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Schools: No choice but to seek levies

Published: Sun, April 17, 2011 @ 12:05 a.m.

By Karl Henkel


Administrators of Poland and Canfield schools say they have tried to slash budgets in the wake of a down economy and with cutbacks in state funding, but say they have no choice but to ask for more local taxpayer money.

Both districts are seeking renewal and emergency levies on the May 3 primary ballot.

One issue surrounding both Canfield and Poland is that they receive some of the lowest percentages of state funding in the county, and that number continues to shrink as details of Gov. John Kasich’s budget become clearer.

Overall, both Poland, which has about a $24 million annual budget, and Canfield, at $26 million, stand to lose about $1 million and $1.2 million in state funding, respectively.

Among the cuts, Poland will see its tangible personal property tax reimbursement — $410,000 — dissolve in 2012. Canfield stands to lose $470,000 in TPP.

Poland voters shot down a 3.9-mill levy in November, but the district has placed a 4.9-mill, five-year, $1.875 million emergency levy on the ballot.

Superintendent Robert Zorn said the difference in millage is to make up for lost funds between November and May. But that hasn’t stopped school-board member Robert Shovlin from publicly disagreeing with the increase, partly because voters nixed the 3.9-mill levy and also because Kasich’s budget is still a long way from being finalized.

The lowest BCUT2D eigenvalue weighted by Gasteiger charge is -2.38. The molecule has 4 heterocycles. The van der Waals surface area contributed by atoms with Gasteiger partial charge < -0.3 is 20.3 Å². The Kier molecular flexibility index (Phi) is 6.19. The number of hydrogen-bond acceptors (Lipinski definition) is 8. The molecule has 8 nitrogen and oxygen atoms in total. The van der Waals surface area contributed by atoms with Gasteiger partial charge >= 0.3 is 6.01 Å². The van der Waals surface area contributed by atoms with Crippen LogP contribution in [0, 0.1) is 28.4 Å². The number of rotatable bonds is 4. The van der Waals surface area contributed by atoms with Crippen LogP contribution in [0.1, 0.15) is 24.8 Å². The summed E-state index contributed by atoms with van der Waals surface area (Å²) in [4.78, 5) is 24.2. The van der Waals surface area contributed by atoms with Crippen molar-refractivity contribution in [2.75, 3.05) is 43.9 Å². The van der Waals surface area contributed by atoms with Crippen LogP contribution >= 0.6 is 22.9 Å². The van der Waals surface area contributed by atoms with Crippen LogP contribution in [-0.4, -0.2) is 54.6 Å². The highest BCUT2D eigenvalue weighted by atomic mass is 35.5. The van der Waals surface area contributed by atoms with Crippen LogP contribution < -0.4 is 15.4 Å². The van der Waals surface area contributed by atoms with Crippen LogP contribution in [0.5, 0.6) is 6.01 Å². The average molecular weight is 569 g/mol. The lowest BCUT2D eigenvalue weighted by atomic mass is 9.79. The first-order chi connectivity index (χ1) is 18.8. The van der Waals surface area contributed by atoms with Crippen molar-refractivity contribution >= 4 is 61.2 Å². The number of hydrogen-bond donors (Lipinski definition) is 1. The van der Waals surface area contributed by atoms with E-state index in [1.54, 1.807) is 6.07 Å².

“I’m not changing my mind at all,” he said Friday.

There also is a 3.6-mill renewal on the ballot that would generate $1.369 million for the same time period.

The additional cost to a Poland district homeowner of a $100,000 house would be $150 a year.

Canfield’s emergency levy is slated at 6.8 mills, which would generate $3.8 million annually for five years. A 1.6-mill renewal would generate $890,000 a year for five years. The cost to a Canfield district homeowner of a $100,000 house would be $208 a year.

The 6.8-mill levy previously failed in November.

Both districts have since announced numerous cuts.

In Poland, that includes a reduction in busing and staff. Sixteen tutors and eight educators will be slashed and 25 bus drivers will see reduced hours and lose hospital benefits.

Contractually, the district and union recently agreed to new two-year wage and scale-frozen deal with all employees, including administrators not currently under contract.

Canfield will drop 14 teachers and 11 classified staff members and will discontinue high school busing; the staff cuts are expected save $1.2 million annually, the district said.

Canfield is now facing a deficit of $1.5 million in 2013 and $5.9 million in 2014 if the levy does not pass, Treasurer Pattie Kesner said.

Poland and Canfield both spend approximately $8,300 per student, slightly below the county average of $8,729, according to statistical information from fiscal year 2009.


1lee(544 comments)posted 5 years, 1 month ago

Let some of the high school seniors do secretary work, put more kids in a class pay the admin people less, use less admin people, that's just a few.
Stop whining and do it.

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2repeaters(313 comments)posted 5 years, 1 month ago

Poland: Dividing $24,000,000.00 by $8,300.00 = 2892 students?

Canfield: Dividing $26,000,000.00 by $8,300.00 = 3133 students?


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3GLIBBY(3 comments)posted 5 years, 1 month ago

We have some very excellent school systems in Ohio. You could live in Pittsburgh where my relative pays $6700. a year in real estate taxes for her 1940 house. Can't imagine what new house taxes would be!!! If you can prove that the school is wasting money, then vote "no", but if they are caught in the inflation of health care, utilities, gas prices, etc. just like the rest of us, then we can't expect them to function on the same amount of money as 5 years ago.

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